This is a companion discussion topic for the original blog entry at: http://www.codinghorror.com/blog/2009/12/microformats-boon-or-bane.html
I’m gonna go with an 11 out of 10 on the stupid meter for all 3 described microformats.
First, they violate HTML standards. Sure, you can decorate your HTML however you want, but do not count on it not breaking some future change in the standard. Dumb.
Second, things like the “tag” microformat require that the URL being pointed to is formatted in a very particular way. Automation can’t do this - trying would destroy the point, and who wants to do this manually everywhere? A waste of time as best.
As for the resume format. Why? WTF? Seriously? Are people really THAT stupid? Humans will never read this crap, and a machine can’t do anything meaningfull with it. It does not standardize how resumes appear, and even if a machine was used to harvest this pile of crap, a human STILL has to read it to decide if it is at all useful. Pointless - you still have to do all the work you did before only now you have a pile of people wasting time creating additional markup that may actually break other things later on.
Talk about a blatent waste of time and data.
I would like to echo Douglas Greenshields on the whole “css classes” thing. This is the same logic that ASP.NET developers are poisoned with throughout their web development carerr.
“HURR DURR; HTML is graphical, the only REAL data is on the server; DURR”
The reason CSS elements are commonly used for microformats is:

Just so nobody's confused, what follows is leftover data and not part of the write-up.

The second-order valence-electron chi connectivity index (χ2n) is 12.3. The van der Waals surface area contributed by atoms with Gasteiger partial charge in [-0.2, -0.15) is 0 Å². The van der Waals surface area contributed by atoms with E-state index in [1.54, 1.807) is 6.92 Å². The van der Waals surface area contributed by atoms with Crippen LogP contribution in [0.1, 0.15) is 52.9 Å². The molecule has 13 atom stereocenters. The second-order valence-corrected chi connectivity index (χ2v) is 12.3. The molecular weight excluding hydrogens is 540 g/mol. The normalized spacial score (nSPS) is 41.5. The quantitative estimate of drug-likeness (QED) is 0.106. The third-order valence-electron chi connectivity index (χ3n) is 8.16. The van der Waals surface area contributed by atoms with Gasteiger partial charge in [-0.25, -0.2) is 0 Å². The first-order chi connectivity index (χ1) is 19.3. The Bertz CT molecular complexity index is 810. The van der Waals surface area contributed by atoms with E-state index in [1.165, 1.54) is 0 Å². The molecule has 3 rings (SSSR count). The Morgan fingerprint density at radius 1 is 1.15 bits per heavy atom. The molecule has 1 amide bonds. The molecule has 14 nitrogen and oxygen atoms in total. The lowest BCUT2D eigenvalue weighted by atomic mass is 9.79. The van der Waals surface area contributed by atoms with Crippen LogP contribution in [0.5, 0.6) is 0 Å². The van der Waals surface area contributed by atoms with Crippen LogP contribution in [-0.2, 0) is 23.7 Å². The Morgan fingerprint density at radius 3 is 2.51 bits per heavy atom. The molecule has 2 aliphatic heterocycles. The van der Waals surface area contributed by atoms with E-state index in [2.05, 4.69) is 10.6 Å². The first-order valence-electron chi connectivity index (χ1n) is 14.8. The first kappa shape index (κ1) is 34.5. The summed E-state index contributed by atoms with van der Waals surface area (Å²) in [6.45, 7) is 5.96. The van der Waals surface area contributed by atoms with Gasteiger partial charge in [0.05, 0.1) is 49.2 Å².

a) they already exist (e.g. no HTML extension)
b) people already tend to name them something that describes what they are anyway (really calling the section on your HTML “address” instead of your rad cool name that nobody else cares about for your resume causes you to flip out?)
c) by using the names they do not harm existing layout
The real beauty of this is that it leverages everyone’s self interest for the benefit of everyone. Designers want to make nice looking pages using CSS. People want to make their stuff available for search. Search engines want to improve their indexes.
I fully agree that the microformat solution is poor and has a shady foundation, but I too want to reject against the following:
“We’re overloading the class attribute with two meanings”
Unfortunately, this failure to understand the DOM is more the rule than the exception. It’s quite sad actually. First we styled directly in the HTML. Then the world saw the light, and we started using CSS to seperate style from markup. Now, we are in a cross-over phase where style and markup are seperated in files, but still hard-linked, and our markup is still as poor as ever.
I’m a little confused about what those google search results have to do with… anything. What are they supposed to be illustrating?
NVM, the yellow highlighting just made the important bit hard to notice
got this discussion a while ago on SO.
Of course, I tend to agree with Jeff. It’s technically wrong to overload the css class with semantic meaning. The css class is there to bind against a representation (style) meaning, nothing more.
Very good post.
Seems like a yet another standard If it isn’t widely adopted, impleting microformat sounds like waste of time…
Right, but if Google adopts it in search results, game over: it is the standard. That’s clearly happening.
Well, it depends on the impact on SEO. If you won’t get real benefits from it, I don’t think the customers will pay for adding that feature. If web pages that use microformats get higher page ranks or get higher in search results (at least for keywords linked with microformats) lots of people will start using it. However, is it really happening?
Another use of microformats is to allow for a better integration with other applications.
I.e. right click in the browser and add the information in your address book/calendar app.